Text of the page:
West Lake Taking Shape
Thursday, July 9, 2015
Today Brendan took me out to see the progress at West Lake. Progress is an understatement. I would describe it more as a transformation. As soon as we arrived at the site, Cody, the project supervisor for GW Tatro, pulled up. This meant that I got to try and keep up with engineer-speak for the next hour. Luckily, the guys are superb teachers and had no problem taking the time to define all the stuff that was above my head. So here goes - how to build a 120 mgal snowmaking pond in 600 words!
Let's get oriented! Above: To your far right are two lines coming into the middle of the lake. Those are the (2) 24" pipes that will pump the water in and out. The dam is on the southern end (right). The bottom edge is west. This is a cut and fill construction. Meaning, material is pulled from the high spots and moved into place to create the dam and banks. And with a maximum depth of 55 ft, much of the cut comes from the bottom of the pond. On your left, the back corner (north) requires the least amount of work as it is a little high and does not need to be built up.
Above: Those are the (2) 24" ductile pipes, 600 ft in length, installed all the way up to the pond site and are in place underground.
Above: I’m currently standing at elevation 1730. When the South embankment is fully built, there will be 35’ of dirt on top of me.
Above: This is where the middle of the lake will be - that standing water is about 15ft deep. The elevation at the bottom of the pond will be 1710'.
Above: At the back (north end) of the pond I was introduced to our upscale (aka - pricey) erosion control. In many cases you will see hay but this is a coconut fiber mulch or mat to stabilize after work is finished. I left that area having a sudden thirst for a Pina Colada.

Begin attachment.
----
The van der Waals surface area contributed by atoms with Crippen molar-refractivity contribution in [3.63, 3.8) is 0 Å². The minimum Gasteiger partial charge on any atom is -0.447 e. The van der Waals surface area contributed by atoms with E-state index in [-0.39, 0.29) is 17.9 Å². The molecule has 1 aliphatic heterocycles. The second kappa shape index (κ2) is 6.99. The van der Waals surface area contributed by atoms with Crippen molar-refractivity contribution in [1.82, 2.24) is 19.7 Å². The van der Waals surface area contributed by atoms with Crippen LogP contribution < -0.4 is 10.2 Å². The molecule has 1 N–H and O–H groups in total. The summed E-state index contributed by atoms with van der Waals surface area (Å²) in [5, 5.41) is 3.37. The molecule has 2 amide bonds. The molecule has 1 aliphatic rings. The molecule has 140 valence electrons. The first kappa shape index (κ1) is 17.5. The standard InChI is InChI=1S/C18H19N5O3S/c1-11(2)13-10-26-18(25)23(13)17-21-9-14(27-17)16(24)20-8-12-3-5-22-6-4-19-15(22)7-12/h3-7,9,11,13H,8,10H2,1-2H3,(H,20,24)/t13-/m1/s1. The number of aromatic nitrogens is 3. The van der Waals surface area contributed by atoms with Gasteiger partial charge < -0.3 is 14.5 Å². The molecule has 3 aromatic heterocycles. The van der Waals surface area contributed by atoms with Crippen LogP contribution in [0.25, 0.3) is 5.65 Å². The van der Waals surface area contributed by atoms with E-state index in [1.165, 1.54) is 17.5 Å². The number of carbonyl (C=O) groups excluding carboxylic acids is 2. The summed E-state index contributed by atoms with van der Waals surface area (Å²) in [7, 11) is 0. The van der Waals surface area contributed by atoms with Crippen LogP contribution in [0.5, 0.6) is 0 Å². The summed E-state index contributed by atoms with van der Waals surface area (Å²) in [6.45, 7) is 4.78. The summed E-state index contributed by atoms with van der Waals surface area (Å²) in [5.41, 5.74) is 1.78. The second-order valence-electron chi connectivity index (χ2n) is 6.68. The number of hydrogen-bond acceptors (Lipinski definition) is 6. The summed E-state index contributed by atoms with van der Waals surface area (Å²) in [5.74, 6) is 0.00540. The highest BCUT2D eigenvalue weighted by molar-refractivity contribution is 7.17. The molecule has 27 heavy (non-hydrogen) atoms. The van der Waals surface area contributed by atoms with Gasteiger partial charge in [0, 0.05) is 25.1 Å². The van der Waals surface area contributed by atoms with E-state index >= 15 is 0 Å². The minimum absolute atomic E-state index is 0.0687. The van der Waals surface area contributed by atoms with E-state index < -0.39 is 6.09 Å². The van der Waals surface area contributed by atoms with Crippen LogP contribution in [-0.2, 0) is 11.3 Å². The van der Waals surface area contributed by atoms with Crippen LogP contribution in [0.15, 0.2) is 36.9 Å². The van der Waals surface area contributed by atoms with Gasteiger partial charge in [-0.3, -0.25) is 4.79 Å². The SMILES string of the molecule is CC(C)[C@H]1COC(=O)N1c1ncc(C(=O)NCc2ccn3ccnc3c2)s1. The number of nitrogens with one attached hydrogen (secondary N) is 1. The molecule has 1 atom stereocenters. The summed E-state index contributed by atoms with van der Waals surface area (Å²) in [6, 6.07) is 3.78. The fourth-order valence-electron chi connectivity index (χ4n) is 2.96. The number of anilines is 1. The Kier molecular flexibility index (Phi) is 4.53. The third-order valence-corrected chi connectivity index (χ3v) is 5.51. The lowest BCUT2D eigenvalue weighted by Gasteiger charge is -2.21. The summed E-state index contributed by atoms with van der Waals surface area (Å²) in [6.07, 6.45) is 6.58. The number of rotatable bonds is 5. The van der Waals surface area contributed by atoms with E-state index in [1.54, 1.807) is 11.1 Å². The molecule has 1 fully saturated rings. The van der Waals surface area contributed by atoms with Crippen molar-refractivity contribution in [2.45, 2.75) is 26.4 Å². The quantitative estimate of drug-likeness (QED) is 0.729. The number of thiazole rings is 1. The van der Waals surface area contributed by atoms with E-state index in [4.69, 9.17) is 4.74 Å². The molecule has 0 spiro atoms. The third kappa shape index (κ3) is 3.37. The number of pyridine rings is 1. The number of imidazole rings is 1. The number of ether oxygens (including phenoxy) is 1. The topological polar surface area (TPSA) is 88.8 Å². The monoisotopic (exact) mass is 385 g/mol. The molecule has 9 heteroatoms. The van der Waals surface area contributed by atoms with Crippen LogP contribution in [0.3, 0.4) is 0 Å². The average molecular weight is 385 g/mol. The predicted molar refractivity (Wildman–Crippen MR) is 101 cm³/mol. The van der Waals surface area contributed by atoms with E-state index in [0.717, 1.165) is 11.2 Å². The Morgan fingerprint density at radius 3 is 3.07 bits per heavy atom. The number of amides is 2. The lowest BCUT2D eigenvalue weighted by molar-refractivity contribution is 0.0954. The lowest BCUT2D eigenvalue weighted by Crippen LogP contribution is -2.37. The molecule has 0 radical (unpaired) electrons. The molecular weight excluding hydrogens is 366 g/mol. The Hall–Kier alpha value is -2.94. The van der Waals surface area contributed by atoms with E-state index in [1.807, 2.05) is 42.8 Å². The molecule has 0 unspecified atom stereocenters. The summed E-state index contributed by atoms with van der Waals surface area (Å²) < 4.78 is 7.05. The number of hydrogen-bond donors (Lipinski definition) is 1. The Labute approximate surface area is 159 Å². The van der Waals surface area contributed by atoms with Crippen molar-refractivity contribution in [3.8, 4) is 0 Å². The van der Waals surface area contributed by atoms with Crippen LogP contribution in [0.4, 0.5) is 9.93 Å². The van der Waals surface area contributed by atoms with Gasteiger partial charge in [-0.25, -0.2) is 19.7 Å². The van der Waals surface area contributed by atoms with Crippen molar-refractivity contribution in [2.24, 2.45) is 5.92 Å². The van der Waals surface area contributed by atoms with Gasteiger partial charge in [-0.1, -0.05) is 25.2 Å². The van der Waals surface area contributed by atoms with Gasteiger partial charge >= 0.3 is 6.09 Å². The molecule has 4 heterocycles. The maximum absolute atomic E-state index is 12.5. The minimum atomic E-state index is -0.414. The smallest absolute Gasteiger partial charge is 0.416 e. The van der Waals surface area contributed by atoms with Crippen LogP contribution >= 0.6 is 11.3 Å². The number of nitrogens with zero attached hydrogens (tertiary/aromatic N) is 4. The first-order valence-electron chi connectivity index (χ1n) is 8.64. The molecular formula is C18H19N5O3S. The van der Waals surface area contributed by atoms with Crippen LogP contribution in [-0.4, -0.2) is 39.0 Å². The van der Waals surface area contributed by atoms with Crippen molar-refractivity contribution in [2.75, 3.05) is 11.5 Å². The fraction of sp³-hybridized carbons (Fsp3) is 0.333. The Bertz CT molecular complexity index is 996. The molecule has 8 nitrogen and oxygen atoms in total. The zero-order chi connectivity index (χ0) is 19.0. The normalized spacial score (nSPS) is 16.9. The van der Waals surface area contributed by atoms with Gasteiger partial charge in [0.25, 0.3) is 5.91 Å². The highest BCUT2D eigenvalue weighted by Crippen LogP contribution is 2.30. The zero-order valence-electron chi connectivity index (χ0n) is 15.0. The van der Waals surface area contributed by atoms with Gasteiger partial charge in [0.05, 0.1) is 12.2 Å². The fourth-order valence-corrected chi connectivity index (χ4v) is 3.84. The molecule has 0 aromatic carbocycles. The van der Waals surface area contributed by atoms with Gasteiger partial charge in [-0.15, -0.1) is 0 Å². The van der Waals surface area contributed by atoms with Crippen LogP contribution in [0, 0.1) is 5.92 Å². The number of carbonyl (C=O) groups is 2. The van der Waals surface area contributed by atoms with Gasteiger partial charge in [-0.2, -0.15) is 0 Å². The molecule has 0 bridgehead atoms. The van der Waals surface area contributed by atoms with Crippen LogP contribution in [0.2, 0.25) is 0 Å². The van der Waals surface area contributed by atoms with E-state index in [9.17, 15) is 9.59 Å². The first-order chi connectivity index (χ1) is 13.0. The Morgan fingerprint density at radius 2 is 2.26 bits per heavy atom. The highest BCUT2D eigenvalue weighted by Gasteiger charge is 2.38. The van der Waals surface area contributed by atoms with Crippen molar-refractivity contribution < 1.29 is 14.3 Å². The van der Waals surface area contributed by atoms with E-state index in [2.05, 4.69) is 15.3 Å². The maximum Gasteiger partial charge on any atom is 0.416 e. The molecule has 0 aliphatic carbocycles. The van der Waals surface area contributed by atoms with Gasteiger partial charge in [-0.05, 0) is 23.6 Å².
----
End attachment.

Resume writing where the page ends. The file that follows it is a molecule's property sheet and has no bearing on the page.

Eastern bank above.
I learned a lot about compaction. As I mentioned in an earlier blog, the trick to this build is getting the correct compaction, layer by layer to provide stability. Here are the 5 abridged steps to getting it right.
1) Each layer is 1 foot thick (think of building up a layer cake). First, the haul truck (below, left) brings in the material.
2) The dozer spreads the material
Above: GW Tatro has a fleet of impressive machinery but two pieces are super impressive because they are set up with GPS. On the front blade you can see the two GPS units. This allows the operator to know exactly what elevation they are at. Amazing!
3) Next the 8" rake pulls out any rocks larger than 8". And there is a lot of hand-picking that goes along with this step.
4) A Sheep's Foot Roller is used to start the compression process. Yes, inspired by a flock of sheep.
Brendan explaining to me that the 825G weighs in at about 70,000 lbs and qualifies for the heavy-weight category!
A closer look of the 825G
This Sheep's Foot is smaller
The smaller Sheep's indent
5) The smooth roller drum goes last
Above: At the south end of the project, Jim, the site foreman is doing a little hand compaction and picking rocks as he goes.
If all goes well, the end result is a compaction rate of 95% or better. If the work does not make the grade, it is back to the drawing board.
Above: This is the western bank and toe drain construction. The toe or blanket drain runs along the entire outer edge of the pond, with the exception of the back section. The back corner (North) requires the least amount of fill as the existing grade is around 1760 – final is 1765. This drain allows for normal seepage (think perimeter drain at your home) and is a safety signal in the event of a breach. The green PVC you can see is connected underground by horizontal sections.
Chimney sand is filled in around the PVC pipe and then a 2" screening bucket is used for the next layer of filtered material. A double-guarantee, so-to-speak, to eliminate undermining. And of course, the 5-step compaction process.
In the photo above, all the way to the left, a road will be constructed for access to the pond.
View of toe drain taken from the north side.
Above: Toe Drain T to the outlet.
Above: The 320G is also equipped with GPS. See the (2) back stack mount position? Brendan explained to me that three sensors monitor hydraulics in the bucket (1 for the bucket, 1 for the stick and 1 for the boom) to determine the exact location of the bucket - amazing technology.
As you can see, there is a lot going on out at the site. Brendan and a few others will write some of the future blogs and I know you will enjoy their expert descriptions of the work. But for this week they are very busy so I volunteered to blog. Feel free to ask questions. I will find the answers for you.